For nuclear engineering doctoral student Naser Burahmah, who is studying medical isotope production, a two-week radiation summer program in Europe was one of the highlights of his life. He found himself one of the few lucky students to take part in such a program.
“I applied but did not even think I would be accepted,” Burahmah said. “I was overwhelmed with happiness and pride that my hard work was acknowledged.”
The European Space Agency (ESA), formed a partnership with the Facility for Antiproton and Ion Research (FAIR), currently being built at the Helmholtz Center for Heavy Ion Research (GSI). The collaboration brings together an accelerator and space agency concerned with developing research on potential materials to help protect humans from cosmic radiation, either for future missions into space, but also right here on earth.
The program accepts 15 members from European states and only three from elsewhere in the world. As the only person from the US in the program, Burahmah was able to get a global perspective like no other, and one that has already served him well since returning.
Because the program brings together student researchers from across the sciences, Burahmah was able to learn from peers across the world studying in the fields of biology, medicine, physics, geology, and other scientific disciplines.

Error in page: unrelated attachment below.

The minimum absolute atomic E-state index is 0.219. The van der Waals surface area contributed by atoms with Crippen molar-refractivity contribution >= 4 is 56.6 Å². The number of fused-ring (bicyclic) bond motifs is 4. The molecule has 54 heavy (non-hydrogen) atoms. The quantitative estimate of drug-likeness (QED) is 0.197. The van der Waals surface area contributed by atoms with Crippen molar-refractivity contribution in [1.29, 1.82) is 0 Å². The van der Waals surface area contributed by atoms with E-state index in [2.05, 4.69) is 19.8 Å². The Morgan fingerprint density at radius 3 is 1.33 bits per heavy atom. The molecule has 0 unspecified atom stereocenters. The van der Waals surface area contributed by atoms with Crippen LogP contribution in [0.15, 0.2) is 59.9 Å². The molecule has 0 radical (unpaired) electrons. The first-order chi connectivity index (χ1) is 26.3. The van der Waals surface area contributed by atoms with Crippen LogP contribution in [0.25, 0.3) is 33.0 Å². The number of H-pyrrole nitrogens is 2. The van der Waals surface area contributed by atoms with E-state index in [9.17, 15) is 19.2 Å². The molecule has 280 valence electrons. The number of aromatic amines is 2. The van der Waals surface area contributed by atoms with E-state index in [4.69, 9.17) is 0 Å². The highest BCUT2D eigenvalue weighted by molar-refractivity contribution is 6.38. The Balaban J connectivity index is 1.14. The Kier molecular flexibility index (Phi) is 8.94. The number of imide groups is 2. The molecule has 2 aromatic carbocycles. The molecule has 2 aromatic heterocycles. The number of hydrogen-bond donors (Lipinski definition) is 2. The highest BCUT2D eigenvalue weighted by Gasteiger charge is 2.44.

All participants received a fundamental understanding of physics and biology in space and foreign environments to better understand how the human body reacts to those environments. Most of the uncertainty on space radiation risk is associated with the limited knowledge of biological effects of cosmic rays, creating a need for new investigations.
For the first week, the group was stationed at ESA’s European Space Operations Center (ESOC), for a variety of all-day lectures. Among the lectures that sparked his interest were those that revealed insights into human physiology and exposure to three main hazards—radiation, stress, and gravity—and in particular, a lecture given by astronaut Thomas Reiter who would answer any question the group had about his experience.
The second week was a practical hands-on experience where the group got to go to GSI, home to one of the most powerful accelerators in the world and the only place that allows the acceleration of ions for cancer treatment. There, Burahmah got a chance to try experiments outside of his discipline.
“We could choose between three physics experiments and three biology experiments, so since I’ve never been in a biology lab before, that was my first choice,” he said. They assigned students into groups based on their background, so at least one person in the group had a physics background and at least one person had a biology background so they could help each other with the experiments.
At the close of the program, participants were to write the proposal and present it. They could also apply for time using the facility and the particle accelerator to advance their research.